The Mavs don’t have another meeting with the Hornets until Tuesday. But in the time between now and then, they do have hastily-scheduled triple-header meetings with Doubt, Angst and Urgency.
The principals attempted to maintain smiley faces after being saddled with an 0-1 deficit in their best-of-seven series with Round 1 foe New Orleans.
Said Jason Kidd, deadpanning on what Dallas can do to slow Chris Paul: “Hope he misses.’’
Said Dirk Nowitzki, monotoning after the 104-92 loss: “It’s one game.’’
Said Avery Johnson, who still anticipates a looong series. … and is trying to postpone a looong offseason: “If this was single-elimination, we'd really be disappointed. We know this is going to be a tough, long, grind-it-out series. Fortunately, there is a Game 2.’’
The surface calm of Avery and his leaders shows some wisdom. There is no reason to expose to the stunningly triumphant Hornets any open wounds, any shattered psyches, any Jimmy Stewart-in-‘Vertigo’’ fear of falling.
But the bloody gashes, the dizzying mentality, the feeling that they’re spinning, spinning, spinning towards a first-round failure they truly never anticipated? Yes. Those are very real.
If I was a betting man, I would’ve put Nate’s college fund on the Mavs in this series. (Sorry, kid. I’ll pull some strings and see if we can still sneak you into ITT Tech on a football scholarship.) Why? From what I’m told, the team’s Thursday workout – the one sandwiched in between Dallas’ regular-season-finale win over NO and the Saturday playoff-opener in The Big Easy the Game 82 win triggered – was about 70 percent practice and about 30 percent celebration.
The Mavs weren’t arrogant about this, or disrespectful toward the Hornets. But they were positively jubilant at the way the Western Conference playoff puzzle pieces had landed. The Lakers on the other side of the bracket, not to be seen until a WCF – and only after they’d successfully sprinted past the high-flying Nuggets in the first round and successfully wrestled past the physical Jazz in the second. The Suns and Spurs sucking the energy from each other in their Round 1 duel, the winner emotionally drained as it prepared for the survivor of the other Western series. … Dallas’ time-tested studs vs. New Orleans’ Not-Old-Enough-To-Shave Players.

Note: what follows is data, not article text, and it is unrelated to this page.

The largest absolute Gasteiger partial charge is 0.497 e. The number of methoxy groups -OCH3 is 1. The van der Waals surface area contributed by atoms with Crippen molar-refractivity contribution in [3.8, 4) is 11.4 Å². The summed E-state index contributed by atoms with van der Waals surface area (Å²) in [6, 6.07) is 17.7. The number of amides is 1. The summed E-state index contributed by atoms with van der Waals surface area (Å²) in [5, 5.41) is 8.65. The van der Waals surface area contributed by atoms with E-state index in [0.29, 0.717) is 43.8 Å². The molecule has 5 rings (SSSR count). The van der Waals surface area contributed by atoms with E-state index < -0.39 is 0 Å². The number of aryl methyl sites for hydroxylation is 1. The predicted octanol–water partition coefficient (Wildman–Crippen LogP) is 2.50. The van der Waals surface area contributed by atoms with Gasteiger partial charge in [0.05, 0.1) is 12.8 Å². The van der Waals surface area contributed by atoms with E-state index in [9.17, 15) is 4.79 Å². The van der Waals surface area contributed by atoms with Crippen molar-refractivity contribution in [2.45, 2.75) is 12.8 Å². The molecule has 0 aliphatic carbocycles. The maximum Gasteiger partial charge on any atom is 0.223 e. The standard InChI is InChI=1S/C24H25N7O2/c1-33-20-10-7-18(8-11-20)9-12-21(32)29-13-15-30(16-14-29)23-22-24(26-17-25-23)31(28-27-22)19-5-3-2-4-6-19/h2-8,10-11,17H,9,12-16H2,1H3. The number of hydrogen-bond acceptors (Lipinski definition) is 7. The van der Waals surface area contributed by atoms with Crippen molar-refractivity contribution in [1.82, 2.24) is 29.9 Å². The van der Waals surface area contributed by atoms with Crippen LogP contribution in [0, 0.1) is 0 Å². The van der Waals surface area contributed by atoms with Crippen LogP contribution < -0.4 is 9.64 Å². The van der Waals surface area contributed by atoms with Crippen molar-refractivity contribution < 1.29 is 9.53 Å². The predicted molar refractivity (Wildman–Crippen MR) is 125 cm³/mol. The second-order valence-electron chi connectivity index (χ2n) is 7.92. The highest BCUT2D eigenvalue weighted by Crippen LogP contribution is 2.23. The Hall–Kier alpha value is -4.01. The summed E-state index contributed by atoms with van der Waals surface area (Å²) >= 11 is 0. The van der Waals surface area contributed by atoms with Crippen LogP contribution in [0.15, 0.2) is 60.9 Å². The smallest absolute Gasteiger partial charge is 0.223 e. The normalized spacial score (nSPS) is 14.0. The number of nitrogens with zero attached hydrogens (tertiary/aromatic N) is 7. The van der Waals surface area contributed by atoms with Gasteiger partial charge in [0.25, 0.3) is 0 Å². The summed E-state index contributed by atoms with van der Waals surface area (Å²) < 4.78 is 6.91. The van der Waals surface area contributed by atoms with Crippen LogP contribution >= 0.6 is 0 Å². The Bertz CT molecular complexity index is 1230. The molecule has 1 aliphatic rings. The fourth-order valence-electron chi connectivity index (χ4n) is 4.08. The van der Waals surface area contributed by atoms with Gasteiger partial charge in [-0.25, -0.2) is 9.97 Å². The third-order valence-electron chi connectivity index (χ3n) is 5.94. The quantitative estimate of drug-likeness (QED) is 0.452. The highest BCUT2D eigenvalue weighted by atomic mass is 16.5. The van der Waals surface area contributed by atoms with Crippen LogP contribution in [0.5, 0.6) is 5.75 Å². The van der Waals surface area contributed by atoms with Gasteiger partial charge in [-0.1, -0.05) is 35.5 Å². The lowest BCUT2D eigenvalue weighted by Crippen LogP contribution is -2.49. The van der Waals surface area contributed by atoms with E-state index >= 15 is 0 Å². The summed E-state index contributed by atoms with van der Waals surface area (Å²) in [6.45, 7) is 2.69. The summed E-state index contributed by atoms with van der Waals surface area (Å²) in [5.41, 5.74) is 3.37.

Then along came CP3, a 12-point halftime lead transformed into a 12-point loss, and more of the postseason pimples that threaten to leave this franchise permanently pockmarked. (We want Greg Popovich’s won-lost record, but not his complexion, thank you.)
Are they ever going to handle a scoring PG? D-Wade did some of that two years ago, Baron Davis did all of it last year, and here comes Chris Paul, gliding through a first half with “just’’ 11 points and three assists – ESPN saw those numbers and decided to conduct a congratulatory halftime interview with Kidd – before jet-streaming past Kidd and anything Avery tried, finishing with 35 points, 10 assists, four steals and no turnovers.
Are they ever going to win monster games on the road? They had the late-season closer in Phoenix, yes. But they are 17-25 this year on the road. They are 1-9 in their last 10 roadies against winning teams. And, taking the Mavs’ three-year track record as a playoff road them?
Well, two years ago they lost three straight at Miami. Then last year they lost three straight at Golden State. Now this year they’re down 0-1 at New Orleans.
That’s a trend, kids. Toss in the fact that in best-of-seven series, Game 1 winners take their series nearly 80 percent of the time. When it's the home team that wins, the number goes up to a whopping 86 percent. That’s about momentum. That’s about home-court edge. But you know why else the winner of G1s end up winning most series? Because the winner of G1s are usually the better team.
Dirk – who was brilliant, by the way, and if you really want to rip him for scoring 31 in a 12-point loss then by my math you must have expected him to score 44 – continued the calm massaging of this loss by going all X’sy-and-O’sy on us.
He mentioned that “they forced the ball out of Terry’s hands’’ and that “in the halfcourt they were sittin’ on our stuff’’ and that “the playoffs are a game of adjustments.’’
Adjustments? Sounds like the Hornets – by doing things like strategizing to shut down Jet and by recognizing Dallas’ halfcourt sets – were the ones who made the “adjustments.’’ Sounds like it’s on Avery & Co. to craftily counter-move. (Are you comforted by that notion?)
Is all this a reason to shrink, to panic, to quit? No.
Is all this a reason to admit to open wounds, shattered psyches, and Jimmy Stewart-in-‘Vertigo’’ fear of falling? No.
But these Dallas Mavericks’ meetings with Doubt, Angst and Urgency? They are now on the schedule. And given the results of the last three playoff seasons, the Mavs certainly know exactly where to find them.